Gluten-Free Baking Tip: it's easy as 1-2-3!

Have you ever found a recipe that looks so amazing and you want to make it so badly, but you can’t because it’s not gluten-free?

I know I have and if you’re gluten-free or know someone who is, I’m guessing this is an all too familiar feeling for you as well. So what do you do? Well you can either give up or you can try your hand at converting the recipe.

As bakers, we encourage you never to give up – we want to see you succeed! So today we’ve got a handy little trick for converting traditional recipes to be gluten-free. This gluten-free baking tip, which I know you’ll find super helpful, works for stir-together recipes like muffins, quick breads, donuts, coffee cakes, etc. – but not for yeast breads, cookies, pizzas or other recipes that require kneading, rising, or creaming butter and sugar together.

Making a standard recipe gluten-free – easy as 1-2-3.

  • First, replace the flour in the recipe with an equal amount of King Arthur Gluten-Free Flour.
  • Next, substitute 1 large egg for 1/4 cup of the recipe’s liquid: milk, water, or oil. The protein in egg helps add the structure gluten-free baked goods lack, resulting in better texture.
  • Finally, add 1/4 teaspoon xanthan gum for each cup of flour – again, for help with structure and texture.

To demonstrate how this works, here are few recipes we’ve successfully tested with this method:


Gluten-Free Pumpkin Doughnuts

Here we replaced the flour with our gluten-free flour, substituted 1/4 cup of the oil with an egg and added 1/2 teaspoon of xanthan gum. The doughnuts were perfect!

Gluten-Free Cake Pan Cake via @kingarthurflour

Gluten-Free Cake Pan Cake

Again, we started by substituting the flour with our gluten-free flour, then replaced 1/2 cup of water with 2 eggs and added 1 teaspoon of xanthan gum. Once again, the cake tasted just like the original!

And here are just a few more recipes to try!

Doughnut Muffins via @kingarthurflour

Donut Muffins

Here’s what we recommend trying:

  • Replace flour with gluten-free flour
  • Replace 1/4 cup milk with 1 egg
  • Add 1/2 teaspoon xanthan gum

Apple Cinnamon Muffins via @kingarthurflourApple Muffins

Here’s what we recommend trying:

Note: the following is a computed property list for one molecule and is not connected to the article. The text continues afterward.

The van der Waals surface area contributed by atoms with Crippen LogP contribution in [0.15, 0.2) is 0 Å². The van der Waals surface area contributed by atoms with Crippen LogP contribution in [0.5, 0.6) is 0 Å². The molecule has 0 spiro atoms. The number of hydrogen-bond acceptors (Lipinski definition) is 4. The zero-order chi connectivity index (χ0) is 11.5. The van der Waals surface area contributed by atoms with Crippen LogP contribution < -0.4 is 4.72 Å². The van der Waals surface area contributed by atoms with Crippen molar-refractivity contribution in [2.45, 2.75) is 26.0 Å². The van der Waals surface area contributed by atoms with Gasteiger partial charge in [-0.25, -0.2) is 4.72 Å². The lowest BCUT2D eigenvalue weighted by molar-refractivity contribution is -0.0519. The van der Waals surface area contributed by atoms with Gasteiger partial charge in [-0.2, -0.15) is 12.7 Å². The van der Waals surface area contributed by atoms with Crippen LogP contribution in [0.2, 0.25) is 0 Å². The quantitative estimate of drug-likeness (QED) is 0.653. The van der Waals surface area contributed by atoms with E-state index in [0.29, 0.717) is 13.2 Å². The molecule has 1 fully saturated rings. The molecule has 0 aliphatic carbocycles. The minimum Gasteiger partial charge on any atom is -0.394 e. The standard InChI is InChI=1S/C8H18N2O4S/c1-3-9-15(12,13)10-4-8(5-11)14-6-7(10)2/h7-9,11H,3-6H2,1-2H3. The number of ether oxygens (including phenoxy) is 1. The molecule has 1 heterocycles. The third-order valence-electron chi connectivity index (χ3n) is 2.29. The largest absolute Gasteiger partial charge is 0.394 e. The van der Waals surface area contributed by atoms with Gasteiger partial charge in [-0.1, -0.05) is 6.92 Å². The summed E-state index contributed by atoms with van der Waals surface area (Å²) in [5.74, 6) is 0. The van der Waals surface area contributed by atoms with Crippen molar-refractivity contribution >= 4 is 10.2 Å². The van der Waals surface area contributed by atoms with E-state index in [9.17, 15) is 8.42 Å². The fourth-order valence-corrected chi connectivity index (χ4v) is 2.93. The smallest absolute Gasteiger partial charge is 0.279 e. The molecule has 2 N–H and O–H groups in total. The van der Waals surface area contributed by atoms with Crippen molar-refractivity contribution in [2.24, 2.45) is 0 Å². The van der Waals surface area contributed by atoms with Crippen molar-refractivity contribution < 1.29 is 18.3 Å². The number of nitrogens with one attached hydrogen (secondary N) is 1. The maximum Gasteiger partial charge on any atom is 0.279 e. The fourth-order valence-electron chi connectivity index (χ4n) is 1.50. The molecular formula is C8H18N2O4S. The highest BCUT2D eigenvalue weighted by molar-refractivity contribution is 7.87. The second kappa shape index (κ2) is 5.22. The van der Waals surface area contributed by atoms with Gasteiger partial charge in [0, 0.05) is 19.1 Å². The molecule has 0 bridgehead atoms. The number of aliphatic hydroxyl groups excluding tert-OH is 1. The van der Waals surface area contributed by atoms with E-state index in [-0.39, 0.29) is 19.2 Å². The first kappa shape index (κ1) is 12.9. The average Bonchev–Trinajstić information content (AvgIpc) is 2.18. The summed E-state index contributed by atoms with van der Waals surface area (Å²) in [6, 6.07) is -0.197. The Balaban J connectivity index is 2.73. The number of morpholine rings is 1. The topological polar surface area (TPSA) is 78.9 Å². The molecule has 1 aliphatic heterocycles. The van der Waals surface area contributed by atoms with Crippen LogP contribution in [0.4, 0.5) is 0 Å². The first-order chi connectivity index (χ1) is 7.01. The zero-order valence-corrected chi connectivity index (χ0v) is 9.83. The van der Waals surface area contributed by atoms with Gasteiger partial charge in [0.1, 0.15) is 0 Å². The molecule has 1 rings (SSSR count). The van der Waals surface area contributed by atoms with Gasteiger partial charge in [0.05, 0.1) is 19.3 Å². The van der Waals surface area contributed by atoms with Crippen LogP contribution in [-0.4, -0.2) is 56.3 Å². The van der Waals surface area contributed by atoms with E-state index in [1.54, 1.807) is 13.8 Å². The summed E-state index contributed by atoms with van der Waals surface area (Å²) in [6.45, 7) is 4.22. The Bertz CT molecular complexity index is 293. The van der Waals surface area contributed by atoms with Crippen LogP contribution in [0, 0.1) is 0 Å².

• Replace flour with gluten-free flour
  • Replace 1/4 cup buttermilk with 1 egg
  • Add 1/2 teaspoon xanthan gum

King Arthur Flour Banana Bread via @kingarthurflour

Banana Bread

Here’s what we recommend trying:

  • Replace flour with gluten-free flour
  • Replace ¼ cup butter with 1 egg
  • Add ½ teaspoon xanthan gum

And now we’d love to hear from you! If you try this tip on any of our recipes, or even your own recipes, please leave us a comment and let us know how they turn out. Happy baking!

Note: Since publishing this post we’ve had a lot of questions about why the cake pan cake substitutes two eggs for 1/2 cup of liquid, instead of 1 egg for 1/4 cup of liquid. The liquid in this particular recipe is water, and doesn’t add anything – flavor, structure, rich texture – beyond moisture. Thus we substituted eggs for all of the water.

If your recipe’s liquid is milk, buttermilk, butter, oil, yogurt, or something similar, you don’t want to lose all of their flavor and other positive properties; so substitute an egg or eggs for just 1/4 to 1/2 of the liquid. You’ll add some additional structure-building protein from the egg, without entirely losing the benefit of the liquid in question.

Alyssa Rimmer

Alyssa grew up in Vermont, attended the University of Vermont and now lives in New York City, where she bakes and writes recipes for her blog Simply Quinoa. She's been living gluten-free for over four years. Alyssa also authors her own food blog and enjoys ...


  1. Sally N

    My gluten free baked goods seem to be too moist, unlike most others. Especially after a day or too. Ideas what I need to do?

    1. The Baker's Hotline

      Hi there, Sally! We’re sorry to hear that you’ve had some troubles with your gluten-free baked goods. Often times gluten-free baked items need to be baked longer than those made with traditional wheat flour. For example, when done the internal temperature for a cake baked with wheat flour should be 205°F, while a gluten-free cake should be baked to 210°F. We hope this helps! Kindly, Morgan@KAF

  2. JLS